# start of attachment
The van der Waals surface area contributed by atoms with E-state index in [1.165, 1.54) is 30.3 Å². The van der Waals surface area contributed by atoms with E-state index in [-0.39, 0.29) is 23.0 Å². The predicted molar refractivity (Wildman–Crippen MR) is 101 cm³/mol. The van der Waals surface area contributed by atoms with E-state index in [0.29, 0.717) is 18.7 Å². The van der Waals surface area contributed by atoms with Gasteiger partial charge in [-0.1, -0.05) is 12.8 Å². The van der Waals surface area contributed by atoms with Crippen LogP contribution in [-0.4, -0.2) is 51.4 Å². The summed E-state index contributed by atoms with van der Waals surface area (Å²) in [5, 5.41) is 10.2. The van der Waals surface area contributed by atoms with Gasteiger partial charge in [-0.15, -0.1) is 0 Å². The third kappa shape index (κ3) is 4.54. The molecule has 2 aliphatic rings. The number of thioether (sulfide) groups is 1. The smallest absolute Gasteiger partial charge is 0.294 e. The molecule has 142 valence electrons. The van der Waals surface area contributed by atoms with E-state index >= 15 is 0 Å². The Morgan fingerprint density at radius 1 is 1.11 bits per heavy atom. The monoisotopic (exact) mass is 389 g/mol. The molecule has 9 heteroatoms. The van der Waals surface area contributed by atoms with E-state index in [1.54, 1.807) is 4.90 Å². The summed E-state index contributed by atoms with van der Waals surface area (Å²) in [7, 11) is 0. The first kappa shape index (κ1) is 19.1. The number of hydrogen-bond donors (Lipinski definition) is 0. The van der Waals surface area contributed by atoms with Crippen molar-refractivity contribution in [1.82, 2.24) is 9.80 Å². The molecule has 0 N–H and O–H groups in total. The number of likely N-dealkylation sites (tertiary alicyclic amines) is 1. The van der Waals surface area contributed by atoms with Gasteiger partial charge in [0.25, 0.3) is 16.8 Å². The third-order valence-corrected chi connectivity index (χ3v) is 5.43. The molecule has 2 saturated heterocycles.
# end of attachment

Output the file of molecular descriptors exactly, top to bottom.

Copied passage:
The van der Waals surface area contributed by atoms with E-state index in [1.165, 1.54) is 30.3 Å². The van der Waals surface area contributed by atoms with E-state index in [-0.39, 0.29) is 23.0 Å². The predicted molar refractivity (Wildman–Crippen MR) is 101 cm³/mol. The van der Waals surface area contributed by atoms with E-state index in [0.29, 0.717) is 18.7 Å². The van der Waals surface area contributed by atoms with Gasteiger partial charge in [-0.1, -0.05) is 12.8 Å². The van der Waals surface area contributed by atoms with Crippen LogP contribution in [-0.4, -0.2) is 51.4 Å². The summed E-state index contributed by atoms with van der Waals surface area (Å²) in [5, 5.41) is 10.2. The van der Waals surface area contributed by atoms with Gasteiger partial charge in [-0.15, -0.1) is 0 Å². The third kappa shape index (κ3) is 4.54. The molecule has 2 aliphatic rings. The number of thioether (sulfide) groups is 1. The smallest absolute Gasteiger partial charge is 0.294 e. The molecule has 142 valence electrons. The van der Waals surface area contributed by atoms with E-state index >= 15 is 0 Å². The Morgan fingerprint density at radius 1 is 1.11 bits per heavy atom. The monoisotopic (exact) mass is 389 g/mol. The molecule has 9 heteroatoms. The van der Waals surface area contributed by atoms with E-state index in [1.54, 1.807) is 4.90 Å². The summed E-state index contributed by atoms with van der Waals surface area (Å²) in [7, 11) is 0. The first kappa shape index (κ1) is 19.1. The number of hydrogen-bond donors (Lipinski definition) is 0. The van der Waals surface area contributed by atoms with Crippen molar-refractivity contribution in [1.82, 2.24) is 9.80 Å². The molecule has 0 N–H and O–H groups in total. The number of likely N-dealkylation sites (tertiary alicyclic amines) is 1. The van der Waals surface area contributed by atoms with Gasteiger partial charge in [0.25, 0.3) is 16.8 Å². The third-order valence-corrected chi connectivity index (χ3v) is 5.43. The molecule has 2 saturated heterocycles.